The way that they are represented in the novel provides an insight into modern day native American culture unparalleled by any history book. The way women, children, men, religious figures, and senior citizens are represented in the book allow readers to see the way native Americans interact with others. These interactions allow us to see how native
Dawes showed as someone who is advocating the rights of the American Indians but the act he advocated for caused families to disintegrate. A family of four middle-aged sons may receive allotment fifty miles apart and their old grandfather one hundred miles away (Reyhner and Eder,2006, p.82). It also caused the American Indians to lose their land to others. After the allotment was done the
Writer Sherman Alexie has a knack of intertwining his own problematic biographical experience with his unique stories and no more than “The Lone Ranger and Tonto Fistfight in Heaven” demonstrates that. Alexie laced a story about an Indian man living in Spokane who reflects back on his struggles in life from a previous relationship, alcoholism, racism and even the isolation he’s dealt with by living off the reservation. Alexie has the ability to use symbolism throughout his tale by associating the title’s infamy of two different ethnic characters and interlinking it with the narrator experience between trying to fit into a more society apart from his own cultural background. However, within the words themselves, Alexie has created themes that surround despair around his character however he illuminates on resilience and alcoholism throughout this tale.
Although Will is reluctant to be involved in the Native American community in Medicine River, he makes decisions in life that make him a part of the community: he decides to move back to Medicine river to start a business and continues to be involved in community events.
“Because My Father Always Said He Was the Only Indian Who Saw Jimi Hendrix Play “The Star-Spangled Banner” at Woodstock,” Sherman Alexie, the author, depicts a very rare, but normal image of a Native American family. Victor, the narrator, father beat a National Guard solider during an anti-Vietnam war rally. The incident was documented, seeing that his father a Native American. In result of this incident, Victor’s father was imprisoned for two years. After being released from being imprisoned, the first thing his father did was go back to Woodstock, where he says he was he was the only Indian to see Jimi Hendrix’s famous performance of the “Star-Spangled Banner”. Many years later, Victor’s father continued to listen to the famous recording while drinking time and time over again. As years went on, Victor’s parents began to grow apart and eventually separate and get a divorce. In this story, there is a plethora of symbols of “escape,” from problems and pain in many different and unique ways in this story. Music, drinking, a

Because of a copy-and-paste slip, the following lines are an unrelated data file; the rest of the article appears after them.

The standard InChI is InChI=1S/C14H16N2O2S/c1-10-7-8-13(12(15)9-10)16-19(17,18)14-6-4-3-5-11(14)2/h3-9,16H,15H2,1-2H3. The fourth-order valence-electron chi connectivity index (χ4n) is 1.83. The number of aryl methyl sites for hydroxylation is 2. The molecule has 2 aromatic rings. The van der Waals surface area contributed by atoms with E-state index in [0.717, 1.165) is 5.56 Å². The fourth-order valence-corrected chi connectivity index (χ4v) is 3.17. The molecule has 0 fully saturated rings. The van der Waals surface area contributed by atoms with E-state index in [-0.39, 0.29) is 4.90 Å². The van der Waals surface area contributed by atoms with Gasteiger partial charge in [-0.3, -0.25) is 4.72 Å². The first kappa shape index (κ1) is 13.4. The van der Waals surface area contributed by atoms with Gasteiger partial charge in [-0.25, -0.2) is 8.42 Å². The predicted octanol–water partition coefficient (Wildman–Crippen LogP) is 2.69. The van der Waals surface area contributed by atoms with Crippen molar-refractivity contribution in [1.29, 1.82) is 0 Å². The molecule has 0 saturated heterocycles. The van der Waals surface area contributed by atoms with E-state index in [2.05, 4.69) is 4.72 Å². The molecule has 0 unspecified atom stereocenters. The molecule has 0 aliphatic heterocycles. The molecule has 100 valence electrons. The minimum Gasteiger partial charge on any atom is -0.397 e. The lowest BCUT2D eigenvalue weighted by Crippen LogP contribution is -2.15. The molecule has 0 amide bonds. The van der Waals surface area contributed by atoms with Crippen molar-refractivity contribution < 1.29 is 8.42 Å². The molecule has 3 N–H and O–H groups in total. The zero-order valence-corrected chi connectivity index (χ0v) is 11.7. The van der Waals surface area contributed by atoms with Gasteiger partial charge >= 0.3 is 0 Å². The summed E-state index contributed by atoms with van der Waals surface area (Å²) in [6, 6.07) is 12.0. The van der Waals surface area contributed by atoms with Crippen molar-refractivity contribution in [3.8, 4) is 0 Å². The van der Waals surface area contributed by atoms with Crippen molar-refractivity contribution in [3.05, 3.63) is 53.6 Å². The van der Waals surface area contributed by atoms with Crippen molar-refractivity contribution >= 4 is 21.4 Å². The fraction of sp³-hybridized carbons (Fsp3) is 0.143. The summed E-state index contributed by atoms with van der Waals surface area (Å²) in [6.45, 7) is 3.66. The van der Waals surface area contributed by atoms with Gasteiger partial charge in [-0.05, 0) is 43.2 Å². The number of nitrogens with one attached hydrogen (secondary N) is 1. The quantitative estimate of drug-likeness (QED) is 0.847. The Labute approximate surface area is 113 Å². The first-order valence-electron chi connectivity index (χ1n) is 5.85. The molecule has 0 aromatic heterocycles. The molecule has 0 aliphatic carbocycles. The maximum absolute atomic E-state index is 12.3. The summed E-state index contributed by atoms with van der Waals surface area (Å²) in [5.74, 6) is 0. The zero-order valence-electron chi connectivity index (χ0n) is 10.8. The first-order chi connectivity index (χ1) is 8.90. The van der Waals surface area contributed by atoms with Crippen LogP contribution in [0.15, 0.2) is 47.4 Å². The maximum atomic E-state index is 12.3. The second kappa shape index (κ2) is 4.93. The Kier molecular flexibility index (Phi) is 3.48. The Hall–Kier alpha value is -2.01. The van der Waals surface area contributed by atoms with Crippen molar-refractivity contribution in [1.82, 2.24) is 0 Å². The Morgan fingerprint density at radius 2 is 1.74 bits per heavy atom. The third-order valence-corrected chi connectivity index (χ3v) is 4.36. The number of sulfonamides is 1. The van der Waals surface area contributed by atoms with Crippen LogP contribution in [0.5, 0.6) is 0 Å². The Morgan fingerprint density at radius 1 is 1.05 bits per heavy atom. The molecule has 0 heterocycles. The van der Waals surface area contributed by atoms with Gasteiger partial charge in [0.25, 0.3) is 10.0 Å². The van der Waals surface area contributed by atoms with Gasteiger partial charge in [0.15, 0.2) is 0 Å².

The Dawes Act, was introduced by Henry Dawes, a Senator from Massachusetts. Simply put, the Act broke up previous land settlements given to Native Americans in the form of reservations and separated them into smaller, separate parcels of land to live on. More importantly, the Act required Natives to live apart from their nations and assimilate into European culture. Dawes felt that the law, once fully realized, would save Native Americans from the alternative, which was their total slaughtering.
With the ability to transform ordinary mediums, artists create a new perspective. Bob Dylan uses his music to express a message in each of his songs. Bob Dylan is not only a musician, but also an author and a painter. He utilizes these different art mediums to spread awareness of the social and political injustices of the United States. Dylan began to write songs after his mentor,Woody, encouraged him to do so. He “began writing songs at an astonishing pace, including ‘Song to Woody,’ a tribute to his ailing hero”(Bob Dylan Biography). Woody inspired Dylan to create music to connect with others. “The Death of Emmett till ”, which depicts the story of a young boy who was beaten to death by white men, was Dylan's first ever protest song.